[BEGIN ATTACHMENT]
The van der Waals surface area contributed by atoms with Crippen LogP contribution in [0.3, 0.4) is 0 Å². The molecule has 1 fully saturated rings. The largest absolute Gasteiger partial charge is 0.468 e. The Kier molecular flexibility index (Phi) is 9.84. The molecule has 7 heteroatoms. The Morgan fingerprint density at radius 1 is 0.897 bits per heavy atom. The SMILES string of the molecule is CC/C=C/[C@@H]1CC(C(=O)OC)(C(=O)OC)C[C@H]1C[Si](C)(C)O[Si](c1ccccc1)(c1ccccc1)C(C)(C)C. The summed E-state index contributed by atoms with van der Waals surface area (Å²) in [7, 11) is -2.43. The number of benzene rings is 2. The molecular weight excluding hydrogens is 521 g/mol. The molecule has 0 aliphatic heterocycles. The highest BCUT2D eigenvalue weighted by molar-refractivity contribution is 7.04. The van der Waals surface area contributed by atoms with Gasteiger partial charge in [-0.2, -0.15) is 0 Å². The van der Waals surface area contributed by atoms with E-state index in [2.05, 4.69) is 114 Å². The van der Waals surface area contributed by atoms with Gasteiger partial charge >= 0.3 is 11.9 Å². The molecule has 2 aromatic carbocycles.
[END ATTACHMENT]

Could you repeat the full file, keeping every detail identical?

The van der Waals surface area contributed by atoms with Crippen LogP contribution in [0.3, 0.4) is 0 Å². The molecule has 1 fully saturated rings. The largest absolute Gasteiger partial charge is 0.468 e. The Kier molecular flexibility index (Phi) is 9.84. The molecule has 7 heteroatoms. The Morgan fingerprint density at radius 1 is 0.897 bits per heavy atom. The SMILES string of the molecule is CC/C=C/[C@@H]1CC(C(=O)OC)(C(=O)OC)C[C@H]1C[Si](C)(C)O[Si](c1ccccc1)(c1ccccc1)C(C)(C)C. The summed E-state index contributed by atoms with van der Waals surface area (Å²) in [7, 11) is -2.43. The number of benzene rings is 2. The molecular weight excluding hydrogens is 521 g/mol. The molecule has 0 aliphatic heterocycles. The highest BCUT2D eigenvalue weighted by molar-refractivity contribution is 7.04. The van der Waals surface area contributed by atoms with Gasteiger partial charge in [-0.2, -0.15) is 0 Å². The van der Waals surface area contributed by atoms with E-state index in [2.05, 4.69) is 114 Å². The van der Waals surface area contributed by atoms with Gasteiger partial charge >= 0.3 is 11.9 Å². The molecule has 2 aromatic carbocycles.